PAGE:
Industry experts in Ireland have suggested that a biomethane economy could be created to help reduce agricultural emissions and create a new source of revenue for farmers. Gas Networks Ireland director, David Kelly, stated that with the right policies and structures in place, a new biomethane sector could play a crucial role in ensuring the agriculture sector meets its carbon reduction targets. Gas Networks Ireland, which operates the national gas network in Ireland, does not have the licence to produce gas. However, Kelly told the Joint Oireachtas Committee on Agriculture, Food and the Marine that there is a significant opportunity for the agricultural and energy sectors to work together and develop a thriving biomethane economy in Ireland by 2030.
Kelly believes that Ireland’s gas network can be a key enabler and help to accelerate the development of this new national biomethane economy. He also stated that this industry could provide a new revenue stream for rural Ireland as farm waste can become a source of income. Furthermore, an important byproduct of biomethane production is digestate, which can replace imported fertiliser, protect watercourses by reducing nitrates and diminish Ireland’s exposure to international fluctuations in price and supply.
Meanwhile, Declay Murray, chief executive of Biocore Environmental, also told the joint committee that Ireland needed to get its biomethane industry up and running to be prepared for European Commission regulations on anaerobic digestion (AD). Biocore Environmental, which has two AD plants, one in Co. Roscommon and another in the east of England, outlined to TDs and senators that currently, Ireland has around 10 AD plants, compared to around 100 in Northern Ireland, 700 in the UK and 10,000 in Germany.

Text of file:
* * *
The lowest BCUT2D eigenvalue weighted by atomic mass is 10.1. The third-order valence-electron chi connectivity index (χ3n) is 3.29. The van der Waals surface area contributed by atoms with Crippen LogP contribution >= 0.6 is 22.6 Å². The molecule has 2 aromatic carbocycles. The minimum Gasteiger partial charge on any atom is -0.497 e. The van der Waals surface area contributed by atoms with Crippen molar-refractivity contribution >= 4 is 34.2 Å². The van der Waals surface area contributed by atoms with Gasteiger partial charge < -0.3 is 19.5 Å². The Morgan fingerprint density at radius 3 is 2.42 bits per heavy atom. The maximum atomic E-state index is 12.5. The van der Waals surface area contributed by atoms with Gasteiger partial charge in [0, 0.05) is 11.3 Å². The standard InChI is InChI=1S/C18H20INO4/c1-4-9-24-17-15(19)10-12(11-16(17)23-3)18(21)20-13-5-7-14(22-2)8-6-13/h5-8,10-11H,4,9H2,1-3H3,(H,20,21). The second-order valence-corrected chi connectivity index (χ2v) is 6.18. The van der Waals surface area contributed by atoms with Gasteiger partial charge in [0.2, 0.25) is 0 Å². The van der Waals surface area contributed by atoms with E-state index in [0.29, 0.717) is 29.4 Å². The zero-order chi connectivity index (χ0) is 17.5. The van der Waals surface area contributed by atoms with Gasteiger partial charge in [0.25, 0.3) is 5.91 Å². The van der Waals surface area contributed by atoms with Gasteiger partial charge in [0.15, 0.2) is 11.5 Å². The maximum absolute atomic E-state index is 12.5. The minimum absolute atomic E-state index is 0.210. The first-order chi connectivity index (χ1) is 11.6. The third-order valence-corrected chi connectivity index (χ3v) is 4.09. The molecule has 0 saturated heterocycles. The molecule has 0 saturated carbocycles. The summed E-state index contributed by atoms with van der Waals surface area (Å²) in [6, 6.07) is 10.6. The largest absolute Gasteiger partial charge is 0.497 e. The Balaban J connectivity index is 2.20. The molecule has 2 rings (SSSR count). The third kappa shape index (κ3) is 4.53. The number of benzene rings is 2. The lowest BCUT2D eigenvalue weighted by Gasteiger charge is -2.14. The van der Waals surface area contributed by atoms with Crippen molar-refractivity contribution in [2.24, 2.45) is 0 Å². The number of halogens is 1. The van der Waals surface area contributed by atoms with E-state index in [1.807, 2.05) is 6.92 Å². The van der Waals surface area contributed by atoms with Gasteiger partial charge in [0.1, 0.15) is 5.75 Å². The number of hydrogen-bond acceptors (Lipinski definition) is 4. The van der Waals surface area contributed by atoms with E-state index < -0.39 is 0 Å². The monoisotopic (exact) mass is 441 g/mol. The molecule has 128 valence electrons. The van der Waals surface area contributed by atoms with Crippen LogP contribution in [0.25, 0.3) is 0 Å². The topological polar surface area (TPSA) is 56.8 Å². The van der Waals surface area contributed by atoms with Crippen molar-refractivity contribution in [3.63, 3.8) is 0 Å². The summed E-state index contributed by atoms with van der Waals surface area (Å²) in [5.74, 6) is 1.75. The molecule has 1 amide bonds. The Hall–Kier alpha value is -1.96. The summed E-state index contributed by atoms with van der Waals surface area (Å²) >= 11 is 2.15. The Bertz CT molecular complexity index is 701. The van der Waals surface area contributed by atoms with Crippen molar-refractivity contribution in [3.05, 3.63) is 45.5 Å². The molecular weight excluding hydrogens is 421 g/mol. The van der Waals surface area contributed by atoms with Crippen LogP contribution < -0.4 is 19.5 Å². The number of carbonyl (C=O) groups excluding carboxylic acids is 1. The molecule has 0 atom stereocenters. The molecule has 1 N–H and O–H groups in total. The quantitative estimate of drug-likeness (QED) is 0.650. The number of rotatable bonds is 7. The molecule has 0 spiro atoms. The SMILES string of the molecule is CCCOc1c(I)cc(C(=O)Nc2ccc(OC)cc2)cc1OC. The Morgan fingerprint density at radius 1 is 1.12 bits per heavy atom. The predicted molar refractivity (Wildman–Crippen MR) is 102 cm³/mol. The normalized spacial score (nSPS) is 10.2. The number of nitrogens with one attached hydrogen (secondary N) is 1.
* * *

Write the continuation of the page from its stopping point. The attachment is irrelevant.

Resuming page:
Murray also highlighted the unique situation in Ireland regarding slurry. Although a farmer can take a tank of slurry from their slurry pit, put it out on the field, and that is fine, the minute they bring it to an AD plant, it becomes waste. This causes problems for farmers, and a number of them, particularly throughout the past number of wet winters, have turned up at the plant asking whether they can take some stuff in. Murray believes that an AD plant of their size in Co. Roscommon should be able to take in 5,000 to 6,000 tonnes of slurry every year and process it through the plant.
The chief executive of the Renewable Gas Forum Ireland (RGFI), PJ McCarthy, a not-for-profit industry forum for biomethane in Ireland, has also suggested that “Ireland lags well behind other EU member states” in relation to policy and legislation for the sector. McCarthy is asking the committee to support the development of a scalable and sustainable indigenous biomethane industry which he believes will be beneficial to Irish farmers as they seek to meet the twin objectives of future-proofing the continued viability of family farms and maximising the environmental and social sustainability of the sector.
In conclusion, the development of a biomethane economy in Ireland could bring many benefits to the agricultural and energy sectors. It could reduce agricultural emissions, create a new source of revenue for farmers, and replace imported fertiliser. With the right policies and structures in place, the biomethane sector could play a crucial role in ensuring that Ireland meets its carbon reduction targets. It is clear that Ireland has a unique situation regarding slurry, and the development of a biomethane sector could help to address this issue. It is essential that Ireland catches up with other EU member states regarding policy and legislation for the sector to ensure that a scalable and sustainable indigenous biomethane industry is developed in Ireland.